Love interests for characters are one of the things we're most critical of. Gambit, with his cheesy accent and his unseasonal trenchcoat, made an easy target, and his history gave readers the satisfaction of feeling superior to that guy -- he's the bad boy girls fall for instead of the so-called "nice guys." In that context, he was basically built to be hated.

I don't have a problem with Gambit wearing a trenchcoat. If John Constantine can wear one, even when he's consorting with the likes of Swamp Thing in Louisiana, why not anybody else. (But then, I didn't mind when the Avengers wore bomber jackets, either.)

I never had a problem with his trenchcoat, but I never understood why a thief would be wearing what seems to be a shiny metal chest plate & shiny metal boots--not exactly stealthy.

I agree with you, CK.  I liked the Avengers' bomber jackets.  It worked especially well for the Black Knight and Sersei.  It looked good on Captain America, too.  The only Avenger who couldn't really pull it off was Crystal.  She looked like she was a high school cheerleader wearing her boyfriend's lettermen jacket.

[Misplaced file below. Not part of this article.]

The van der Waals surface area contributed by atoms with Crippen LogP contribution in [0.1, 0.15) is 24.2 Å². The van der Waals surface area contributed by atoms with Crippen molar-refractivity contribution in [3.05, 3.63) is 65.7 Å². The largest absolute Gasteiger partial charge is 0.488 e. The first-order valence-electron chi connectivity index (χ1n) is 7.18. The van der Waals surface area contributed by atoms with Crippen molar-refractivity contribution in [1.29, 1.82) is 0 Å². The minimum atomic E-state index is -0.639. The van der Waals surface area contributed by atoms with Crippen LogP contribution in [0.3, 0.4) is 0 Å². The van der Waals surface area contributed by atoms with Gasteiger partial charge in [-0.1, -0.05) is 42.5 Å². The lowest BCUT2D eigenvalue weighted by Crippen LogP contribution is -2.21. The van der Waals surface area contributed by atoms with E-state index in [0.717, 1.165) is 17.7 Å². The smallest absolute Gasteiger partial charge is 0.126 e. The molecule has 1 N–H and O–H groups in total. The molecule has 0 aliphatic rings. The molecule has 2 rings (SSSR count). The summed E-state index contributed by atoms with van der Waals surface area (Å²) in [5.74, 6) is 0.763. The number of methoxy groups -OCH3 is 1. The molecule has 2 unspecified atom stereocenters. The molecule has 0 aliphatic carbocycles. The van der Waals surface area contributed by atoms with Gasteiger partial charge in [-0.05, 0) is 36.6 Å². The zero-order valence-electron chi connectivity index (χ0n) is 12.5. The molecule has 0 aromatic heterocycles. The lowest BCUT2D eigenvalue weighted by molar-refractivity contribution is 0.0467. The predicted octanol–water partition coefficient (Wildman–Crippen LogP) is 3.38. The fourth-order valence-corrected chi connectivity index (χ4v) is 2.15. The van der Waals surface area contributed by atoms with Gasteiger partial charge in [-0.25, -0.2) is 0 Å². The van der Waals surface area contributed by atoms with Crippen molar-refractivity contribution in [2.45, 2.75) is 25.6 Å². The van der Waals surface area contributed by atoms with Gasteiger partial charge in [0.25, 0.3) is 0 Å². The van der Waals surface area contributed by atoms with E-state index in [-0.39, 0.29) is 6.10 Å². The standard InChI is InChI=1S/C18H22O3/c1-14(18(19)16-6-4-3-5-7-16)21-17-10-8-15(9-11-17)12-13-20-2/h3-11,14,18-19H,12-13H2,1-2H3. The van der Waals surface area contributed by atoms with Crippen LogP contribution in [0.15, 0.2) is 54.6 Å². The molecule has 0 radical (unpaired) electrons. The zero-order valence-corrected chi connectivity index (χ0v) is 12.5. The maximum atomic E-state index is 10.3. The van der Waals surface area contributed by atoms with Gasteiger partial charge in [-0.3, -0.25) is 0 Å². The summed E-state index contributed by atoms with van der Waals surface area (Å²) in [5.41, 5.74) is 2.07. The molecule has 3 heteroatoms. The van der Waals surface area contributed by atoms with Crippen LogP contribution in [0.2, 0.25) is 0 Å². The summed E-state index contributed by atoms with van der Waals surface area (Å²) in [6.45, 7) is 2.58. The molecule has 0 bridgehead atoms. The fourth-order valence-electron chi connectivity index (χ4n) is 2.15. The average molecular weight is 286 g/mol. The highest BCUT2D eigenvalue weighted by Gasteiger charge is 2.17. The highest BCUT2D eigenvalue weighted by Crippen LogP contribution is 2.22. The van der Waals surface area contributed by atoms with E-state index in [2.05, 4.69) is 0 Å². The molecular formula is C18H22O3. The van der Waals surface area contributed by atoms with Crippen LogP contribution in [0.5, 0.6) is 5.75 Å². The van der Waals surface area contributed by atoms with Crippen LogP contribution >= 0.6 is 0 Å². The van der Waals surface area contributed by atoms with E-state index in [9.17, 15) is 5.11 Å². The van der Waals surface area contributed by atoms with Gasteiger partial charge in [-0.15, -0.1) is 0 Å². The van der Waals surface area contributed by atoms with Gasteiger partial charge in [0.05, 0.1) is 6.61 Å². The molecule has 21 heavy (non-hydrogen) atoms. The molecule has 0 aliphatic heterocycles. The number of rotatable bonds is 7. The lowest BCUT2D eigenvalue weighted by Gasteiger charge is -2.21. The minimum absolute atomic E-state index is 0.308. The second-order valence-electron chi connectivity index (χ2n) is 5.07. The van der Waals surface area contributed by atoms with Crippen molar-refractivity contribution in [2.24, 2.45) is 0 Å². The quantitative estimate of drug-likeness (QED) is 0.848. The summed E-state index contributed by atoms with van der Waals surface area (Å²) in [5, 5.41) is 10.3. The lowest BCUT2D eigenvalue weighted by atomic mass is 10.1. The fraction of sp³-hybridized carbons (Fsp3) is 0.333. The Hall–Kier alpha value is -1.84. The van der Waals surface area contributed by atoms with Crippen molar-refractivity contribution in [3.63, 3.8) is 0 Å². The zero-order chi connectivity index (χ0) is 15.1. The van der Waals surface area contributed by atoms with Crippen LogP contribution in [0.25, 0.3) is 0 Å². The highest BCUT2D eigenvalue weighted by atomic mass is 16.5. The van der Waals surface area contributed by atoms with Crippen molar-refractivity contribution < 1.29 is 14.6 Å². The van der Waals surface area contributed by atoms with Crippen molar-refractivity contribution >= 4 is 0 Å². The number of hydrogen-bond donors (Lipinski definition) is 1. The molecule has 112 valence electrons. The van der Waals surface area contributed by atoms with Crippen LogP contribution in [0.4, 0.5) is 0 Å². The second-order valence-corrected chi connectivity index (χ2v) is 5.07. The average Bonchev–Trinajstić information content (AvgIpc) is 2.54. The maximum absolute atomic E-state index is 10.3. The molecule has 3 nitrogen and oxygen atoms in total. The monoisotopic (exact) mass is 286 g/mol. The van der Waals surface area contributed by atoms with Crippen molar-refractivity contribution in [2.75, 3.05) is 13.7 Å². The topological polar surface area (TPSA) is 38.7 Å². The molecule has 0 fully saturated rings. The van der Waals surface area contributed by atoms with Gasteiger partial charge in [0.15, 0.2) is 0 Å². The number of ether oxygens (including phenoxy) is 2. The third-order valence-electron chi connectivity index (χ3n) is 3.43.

ClarkKent_DC said:

I don't have a problem with Gambit wearing a trenchcoat. If John Constantine can wear one, even when he's consorting with the likes of Swamp Thing in Louisiana, why not anybody else. (But then, I didn't mind when the Avengers wore bomber jackets, either.)

I never took to Gambit because I was SUPPOSED to.
He was the most hyped X-Man for years! - Possible Summers brother!? - Future Traitor to the X-Men - all that stuff AND hard arse Rogue went ga-ga over him!?

I stopped reading before he showed up in the comics, but I was never that impressed with him in any of the cartoons.

Good article, Chris.  I've actually never had a problem with Gambit myself. Visually, I like him, and his powers are decent enough for me. Bad accents don't really bother me. I've heard enough of them in my time.

Good article, Chris. I've always liked Gambit. I suspect a lot of people in my age bracket were first exposed to him on the X-men cartoon in the early/mid 90s, where he was a prominent part of the cast.

The cartoon bothered me when they adapted comic book stories with Gambit and Rogue instead of Nightcrawler and Colossus. It would if there was a Star Trek cartoon and they did "Space Seed" with Kirk, Spock, Data and Geordi.